Mechanistic Modeling Reveals the Most Important Unknowns in Bile Acid-Mediated DILI

Conference: SOT
Software: DILIsym®


BSEP inhibition and consequent bile acid (BA) buildup has been proposed to be an important mechanism in druginduced liver injury (DILI). There are many gaps in the knowledge of BA homeostasis and its disruption by transporter inhibitors. Modeling can help us understand which of these knowledge gaps should be filled first in order to provide maximum understanding. We have constructed a model of BA homeostasis and toxicity within DILIsym™ , a mechanistic model of DILI that includes bile acid flux into and out of hepatocytes, the role of the farnesoid X receptor (FXR) in the regulation of BA transport and synthesis, and gallbladder BA release and recirculation. We first analyzed our system’s behavior in the presence of a simulated BSEP inhibitor. We predict a 134% increase in total periportal hepatocyte content of amide conjugated chenodeoxycholic acid (CDCA) and a 311% increase in sulfate-conjugated lithocholic acid (LCA). However, the simulated BSEP inhibition resulted in a decrease in unconjugated CDCA, amide-conjugated LCA, and unconjugated LCA. Significant zonal effects were also witnessed; accumulation was 6x greater as a percentage of baseline in centrilobular hepatocytes, though centrilobular concentrations remained lower than periportal concentrations. We next performed a sensitivity analysis on our system’s response to BSEP inhibition in order to determine which parameter has the greatest effect on hepatocyte content of BAs and hence BSEP inhibitor-induced hepatotoxicity. We found that the most important unknowns in the system are the level of BSEP expression in the cell and the magnitude of the FXRmediated regulatory signal, while other parameters such as the affinity constants for basolateral CDCA and LCA transport were less important. We conclude that the highest priorities for wet lab research to inform our model and enhance our understanding of BSEP inhibitor mediated DILI are: 1) quantifying the relationship among intrahepatocyte concentrations of individual bile acids, FXR activation, and transporter activity; and 2) quantifying the toxicity caused by CDCA amide conjugates and LCA sulfate conjugates.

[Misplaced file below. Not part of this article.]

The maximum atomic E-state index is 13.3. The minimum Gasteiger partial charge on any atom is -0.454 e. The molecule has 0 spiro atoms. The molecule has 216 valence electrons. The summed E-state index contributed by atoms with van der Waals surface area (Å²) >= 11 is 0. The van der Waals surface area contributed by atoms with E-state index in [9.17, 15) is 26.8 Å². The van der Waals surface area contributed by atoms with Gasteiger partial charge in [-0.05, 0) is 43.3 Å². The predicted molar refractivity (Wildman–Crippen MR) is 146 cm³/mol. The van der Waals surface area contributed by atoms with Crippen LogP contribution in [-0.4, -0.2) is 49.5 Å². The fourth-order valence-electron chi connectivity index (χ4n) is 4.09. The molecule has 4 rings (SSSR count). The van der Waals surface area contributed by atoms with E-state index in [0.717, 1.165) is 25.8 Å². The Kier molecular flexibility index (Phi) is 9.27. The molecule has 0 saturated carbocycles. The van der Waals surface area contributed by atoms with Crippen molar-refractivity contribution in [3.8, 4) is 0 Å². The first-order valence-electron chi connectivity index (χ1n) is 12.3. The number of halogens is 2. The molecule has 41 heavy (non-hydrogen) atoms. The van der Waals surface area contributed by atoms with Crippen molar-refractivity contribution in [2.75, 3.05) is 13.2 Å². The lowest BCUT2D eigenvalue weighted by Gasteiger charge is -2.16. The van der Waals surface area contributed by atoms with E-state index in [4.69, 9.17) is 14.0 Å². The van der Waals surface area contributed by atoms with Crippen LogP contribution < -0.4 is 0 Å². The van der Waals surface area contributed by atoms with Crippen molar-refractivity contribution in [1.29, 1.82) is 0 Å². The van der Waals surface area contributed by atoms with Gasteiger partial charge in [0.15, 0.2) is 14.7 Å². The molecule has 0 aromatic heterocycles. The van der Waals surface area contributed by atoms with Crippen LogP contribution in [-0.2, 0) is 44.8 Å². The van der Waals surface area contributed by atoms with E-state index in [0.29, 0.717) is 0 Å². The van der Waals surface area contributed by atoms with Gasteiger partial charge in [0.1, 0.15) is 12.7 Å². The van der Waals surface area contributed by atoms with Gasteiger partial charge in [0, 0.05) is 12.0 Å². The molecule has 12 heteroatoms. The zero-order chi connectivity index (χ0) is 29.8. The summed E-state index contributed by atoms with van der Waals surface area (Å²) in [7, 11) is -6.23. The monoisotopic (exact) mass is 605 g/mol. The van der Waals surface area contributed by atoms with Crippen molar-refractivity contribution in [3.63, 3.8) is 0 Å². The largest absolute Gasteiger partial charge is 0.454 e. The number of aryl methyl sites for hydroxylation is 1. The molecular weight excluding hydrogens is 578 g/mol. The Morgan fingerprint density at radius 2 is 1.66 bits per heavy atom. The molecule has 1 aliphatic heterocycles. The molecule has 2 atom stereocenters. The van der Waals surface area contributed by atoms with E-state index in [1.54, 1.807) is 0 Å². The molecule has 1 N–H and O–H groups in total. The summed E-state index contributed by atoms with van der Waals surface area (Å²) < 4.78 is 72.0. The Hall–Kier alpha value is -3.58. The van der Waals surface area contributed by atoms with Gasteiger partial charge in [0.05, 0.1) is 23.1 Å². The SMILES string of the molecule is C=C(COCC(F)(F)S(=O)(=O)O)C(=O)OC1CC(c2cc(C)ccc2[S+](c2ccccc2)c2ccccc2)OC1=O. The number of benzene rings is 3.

SOT 52nd Annual Meeting and ToxExpo, March 10-14, 2013, San Antonio, Texas

By Jeffrey L. Woodhead, Kyunghee Yang, Kim L. Brouwer, Paul B. Watkins, Scott Q. Siler, Brett A. Howell